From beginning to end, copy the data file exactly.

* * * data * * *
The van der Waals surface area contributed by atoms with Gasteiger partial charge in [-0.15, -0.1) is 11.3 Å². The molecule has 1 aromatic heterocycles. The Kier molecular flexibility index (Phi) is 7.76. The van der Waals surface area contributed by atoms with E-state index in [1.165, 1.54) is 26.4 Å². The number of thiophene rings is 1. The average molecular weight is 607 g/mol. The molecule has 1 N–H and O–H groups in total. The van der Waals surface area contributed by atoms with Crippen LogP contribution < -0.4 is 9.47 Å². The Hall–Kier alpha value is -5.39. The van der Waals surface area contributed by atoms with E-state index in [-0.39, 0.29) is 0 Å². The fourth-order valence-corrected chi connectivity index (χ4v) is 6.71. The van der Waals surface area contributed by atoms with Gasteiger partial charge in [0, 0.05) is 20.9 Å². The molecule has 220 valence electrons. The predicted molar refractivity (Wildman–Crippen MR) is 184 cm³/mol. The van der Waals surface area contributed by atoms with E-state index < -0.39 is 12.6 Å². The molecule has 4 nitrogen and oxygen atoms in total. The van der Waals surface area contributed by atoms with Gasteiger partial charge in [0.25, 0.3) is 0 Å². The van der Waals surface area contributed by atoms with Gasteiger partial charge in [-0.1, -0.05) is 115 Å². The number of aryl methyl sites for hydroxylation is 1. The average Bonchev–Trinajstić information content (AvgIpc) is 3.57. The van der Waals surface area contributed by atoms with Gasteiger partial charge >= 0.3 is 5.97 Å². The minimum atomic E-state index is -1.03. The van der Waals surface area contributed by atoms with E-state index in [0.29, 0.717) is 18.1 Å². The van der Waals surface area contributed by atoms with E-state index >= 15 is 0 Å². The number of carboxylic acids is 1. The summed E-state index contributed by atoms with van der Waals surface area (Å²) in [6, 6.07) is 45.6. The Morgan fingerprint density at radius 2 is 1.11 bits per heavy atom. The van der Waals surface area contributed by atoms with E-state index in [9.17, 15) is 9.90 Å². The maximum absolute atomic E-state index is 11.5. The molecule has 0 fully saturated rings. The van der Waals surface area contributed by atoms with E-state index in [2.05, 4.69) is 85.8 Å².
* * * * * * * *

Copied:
The van der Waals surface area contributed by atoms with Gasteiger partial charge in [-0.15, -0.1) is 11.3 Å². The molecule has 1 aromatic heterocycles. The Kier molecular flexibility index (Phi) is 7.76. The van der Waals surface area contributed by atoms with E-state index in [1.165, 1.54) is 26.4 Å². The number of thiophene rings is 1. The average molecular weight is 607 g/mol. The molecule has 1 N–H and O–H groups in total. The van der Waals surface area contributed by atoms with Crippen LogP contribution < -0.4 is 9.47 Å². The Hall–Kier alpha value is -5.39. The van der Waals surface area contributed by atoms with E-state index in [-0.39, 0.29) is 0 Å². The fourth-order valence-corrected chi connectivity index (χ4v) is 6.71. The van der Waals surface area contributed by atoms with Gasteiger partial charge in [0, 0.05) is 20.9 Å². The molecule has 220 valence electrons. The predicted molar refractivity (Wildman–Crippen MR) is 184 cm³/mol. The van der Waals surface area contributed by atoms with E-state index < -0.39 is 12.6 Å². The molecule has 4 nitrogen and oxygen atoms in total. The van der Waals surface area contributed by atoms with Gasteiger partial charge in [0.25, 0.3) is 0 Å². The van der Waals surface area contributed by atoms with Gasteiger partial charge in [-0.1, -0.05) is 115 Å². The number of aryl methyl sites for hydroxylation is 1. The average Bonchev–Trinajstić information content (AvgIpc) is 3.57. The van der Waals surface area contributed by atoms with Gasteiger partial charge >= 0.3 is 5.97 Å². The minimum atomic E-state index is -1.03. The van der Waals surface area contributed by atoms with E-state index in [0.29, 0.717) is 18.1 Å². The van der Waals surface area contributed by atoms with E-state index >= 15 is 0 Å². The number of carboxylic acids is 1. The summed E-state index contributed by atoms with van der Waals surface area (Å²) in [6, 6.07) is 45.6. The Morgan fingerprint density at radius 2 is 1.11 bits per heavy atom. The van der Waals surface area contributed by atoms with E-state index in [9.17, 15) is 9.90 Å². The maximum absolute atomic E-state index is 11.5. The molecule has 0 fully saturated rings. The van der Waals surface area contributed by atoms with E-state index in [2.05, 4.69) is 85.8 Å².